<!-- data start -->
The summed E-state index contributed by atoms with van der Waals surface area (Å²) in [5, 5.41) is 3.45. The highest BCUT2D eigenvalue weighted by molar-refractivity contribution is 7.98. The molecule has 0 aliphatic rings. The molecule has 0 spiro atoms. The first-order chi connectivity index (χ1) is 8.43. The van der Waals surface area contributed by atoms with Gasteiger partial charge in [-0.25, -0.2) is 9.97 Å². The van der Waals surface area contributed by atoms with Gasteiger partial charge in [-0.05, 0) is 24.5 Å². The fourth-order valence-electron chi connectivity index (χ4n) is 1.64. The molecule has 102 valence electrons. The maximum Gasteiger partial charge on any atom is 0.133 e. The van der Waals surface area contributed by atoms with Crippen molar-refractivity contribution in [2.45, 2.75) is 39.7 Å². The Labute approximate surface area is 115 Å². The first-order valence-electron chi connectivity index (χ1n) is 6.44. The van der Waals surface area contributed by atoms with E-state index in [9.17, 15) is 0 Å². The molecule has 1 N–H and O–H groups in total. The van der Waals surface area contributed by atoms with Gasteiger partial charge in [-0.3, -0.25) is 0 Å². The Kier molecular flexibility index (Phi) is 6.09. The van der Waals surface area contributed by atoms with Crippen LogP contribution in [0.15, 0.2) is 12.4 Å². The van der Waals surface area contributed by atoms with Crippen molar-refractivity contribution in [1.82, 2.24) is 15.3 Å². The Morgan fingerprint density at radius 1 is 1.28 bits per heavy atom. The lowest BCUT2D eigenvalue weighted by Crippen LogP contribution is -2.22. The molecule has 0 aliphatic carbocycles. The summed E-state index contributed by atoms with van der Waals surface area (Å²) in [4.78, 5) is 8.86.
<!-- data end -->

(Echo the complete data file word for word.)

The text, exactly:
The summed E-state index contributed by atoms with van der Waals surface area (Å²) in [5, 5.41) is 3.45. The highest BCUT2D eigenvalue weighted by molar-refractivity contribution is 7.98. The molecule has 0 aliphatic rings. The molecule has 0 spiro atoms. The first-order chi connectivity index (χ1) is 8.43. The van der Waals surface area contributed by atoms with Gasteiger partial charge in [-0.25, -0.2) is 9.97 Å². The van der Waals surface area contributed by atoms with Gasteiger partial charge in [-0.05, 0) is 24.5 Å². The fourth-order valence-electron chi connectivity index (χ4n) is 1.64. The molecule has 102 valence electrons. The maximum Gasteiger partial charge on any atom is 0.133 e. The van der Waals surface area contributed by atoms with Crippen molar-refractivity contribution in [2.45, 2.75) is 39.7 Å². The Labute approximate surface area is 115 Å². The first-order valence-electron chi connectivity index (χ1n) is 6.44. The van der Waals surface area contributed by atoms with E-state index in [9.17, 15) is 0 Å². The molecule has 1 N–H and O–H groups in total. The van der Waals surface area contributed by atoms with Gasteiger partial charge in [-0.3, -0.25) is 0 Å². The Kier molecular flexibility index (Phi) is 6.09. The van der Waals surface area contributed by atoms with Crippen LogP contribution in [0.15, 0.2) is 12.4 Å². The van der Waals surface area contributed by atoms with Crippen molar-refractivity contribution in [1.82, 2.24) is 15.3 Å². The Morgan fingerprint density at radius 1 is 1.28 bits per heavy atom. The lowest BCUT2D eigenvalue weighted by Crippen LogP contribution is -2.22. The molecule has 0 aliphatic carbocycles. The summed E-state index contributed by atoms with van der Waals surface area (Å²) in [4.78, 5) is 8.86.